|You know it will get worse
Who could believe a person's life can change so much in so little time?
By Amir Marvasti
September 6, 2002
This was emailed to iranian.com on September 18, 2001.
It's just another morning. You drag yourself out of bed, put on the almost
clean dress shirt and walk out the door with the indifference and anonymity that
you have used to make your hybrid existence easier. It helps you blend in, you think.
You are an Iranian exile desperately trying to pass as just another nine-to-five
Your neighbor, whom has never taken an interest in you before, frantically informs
"Can you believe they bombed the towers?" You wonder if he had too much
to drink the night before. You amuse him with: "Which towers?" "The
ones in New York!" he yells. Reluctantly, you follow with "Wow, that's
terrible," having no idea how terrible.
Listening to the radio on the way to work, the disaster begins to sink in. Your first
reaction is to pray, not for the victims, no, for yourself. The foul memories of
past accusations have made you very selfish. You begin a dialog with a god you had
abandoned for months, "Please let it be a homegrown nut."
When people at work ask if you had heard about the bombing, you are still in denial.
Still holding your chin up and showing no guilt, you announce, "These militia
groups have to be stopped. They are going to destroy this country."
But you can't stop the deluge of news reports. They point to the part of the world
that continues to embrace you, even though you have been trying to be rid of it for
years. In some strange way, it has embedded itself in you skin, your walk, your unabashedly
large nose, and most importantly, your eyes.
Later that night you watch the horrifying images of the towers collapsing and you
see your dreams plummeting to the ground with them. Tears well up in your eyes, as
much for the victims as for yourself. Who could believe a person's life can change
so much in so little time? You know it will only get worse from here.
"What if one of the hijackers has the same first name as me?" you ask yourself
and are comforted with the thought that the famous boxer Mike Tyson named his son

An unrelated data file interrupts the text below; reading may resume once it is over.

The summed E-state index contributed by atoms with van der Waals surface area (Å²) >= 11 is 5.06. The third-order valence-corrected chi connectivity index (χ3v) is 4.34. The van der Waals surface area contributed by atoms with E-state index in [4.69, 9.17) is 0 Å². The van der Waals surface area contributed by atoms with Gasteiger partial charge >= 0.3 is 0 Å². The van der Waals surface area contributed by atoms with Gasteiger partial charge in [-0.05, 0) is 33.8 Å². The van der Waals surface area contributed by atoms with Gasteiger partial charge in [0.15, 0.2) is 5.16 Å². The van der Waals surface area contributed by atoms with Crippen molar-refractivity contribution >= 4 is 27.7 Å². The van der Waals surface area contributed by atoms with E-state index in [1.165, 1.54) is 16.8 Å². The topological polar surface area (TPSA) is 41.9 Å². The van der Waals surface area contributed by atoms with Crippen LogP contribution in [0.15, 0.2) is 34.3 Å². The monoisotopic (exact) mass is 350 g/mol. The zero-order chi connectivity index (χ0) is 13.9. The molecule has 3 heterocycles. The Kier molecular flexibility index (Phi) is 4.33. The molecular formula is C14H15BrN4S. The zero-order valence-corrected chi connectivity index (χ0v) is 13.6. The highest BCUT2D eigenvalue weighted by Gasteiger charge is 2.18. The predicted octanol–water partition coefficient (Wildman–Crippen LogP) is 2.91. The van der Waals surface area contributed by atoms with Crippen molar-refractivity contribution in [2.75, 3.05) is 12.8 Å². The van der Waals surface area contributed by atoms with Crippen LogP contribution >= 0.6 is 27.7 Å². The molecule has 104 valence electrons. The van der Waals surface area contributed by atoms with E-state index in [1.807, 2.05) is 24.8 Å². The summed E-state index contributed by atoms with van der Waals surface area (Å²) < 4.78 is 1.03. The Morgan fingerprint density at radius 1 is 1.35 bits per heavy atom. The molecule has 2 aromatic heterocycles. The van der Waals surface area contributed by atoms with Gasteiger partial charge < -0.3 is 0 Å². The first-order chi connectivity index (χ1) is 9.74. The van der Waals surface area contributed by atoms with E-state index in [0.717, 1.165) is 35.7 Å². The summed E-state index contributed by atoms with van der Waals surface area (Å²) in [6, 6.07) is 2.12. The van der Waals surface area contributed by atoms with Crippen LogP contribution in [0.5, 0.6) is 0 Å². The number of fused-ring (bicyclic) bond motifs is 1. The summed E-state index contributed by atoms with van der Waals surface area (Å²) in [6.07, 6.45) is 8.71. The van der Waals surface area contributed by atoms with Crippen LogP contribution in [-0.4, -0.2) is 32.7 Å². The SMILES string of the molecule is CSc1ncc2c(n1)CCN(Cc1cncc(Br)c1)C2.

Amir, and that you know Israelis named Amir. The name thing you can survive, but
what about the way you look?
The news reports are flashing images of the suspected terrorists on the screen. Damn!
They look Middle Eastern, not very different from yourself. Shamefully, the pain
of the victims and their families still has not dominated your thoughts.
Then they show this video of people jumping out of the burning towers to save their
lives. How hopeless and tragic. What a horrible way to die. And at least for few
moments you and your situation seem trivial compared to their suffering. These tears
rolling down your cheeks are for them, and only them.
The next day comes the business of living through this. Your small act of courage
for the day was walking your dog under the hateful gaze of the neighbors. To ease
the situation, you address your dog in the thickest American accent you can muster,
but it doesn't help that even your dog has an Iranian name. Realizing this, you quickly
shift to simply referring to the poor animal as "good dog."
The toughest business of day was calling your daughter. She had to be reminded that
at least for now her dad is not Iranian, and the Farsi words she so enthusiastically
memorized are not to be spoken in public, no matter how impressed her friends might
be. You consider yourself fortunate for having a daughter who can pass for a number
of other ethnicities besides Middle Eastern. "Everybody at school thinks she's
Mexican," her mother consoles you.
You have known the bigotry. You have seen them do it to blacks for years, but you
never thought you would be a full-fledged target. Ironically, you relied on the sensibility
of the racists to hold you in higher regard. You always pictured a scenario where
you would indignantly remind them that you are a Persian and not a common African-American.
But this hatred, you never imagined, and you cannot escape. Perhaps you will follow
your Black students' advice and dye your hair and eyebrows blond and try to pass
for a mulatto.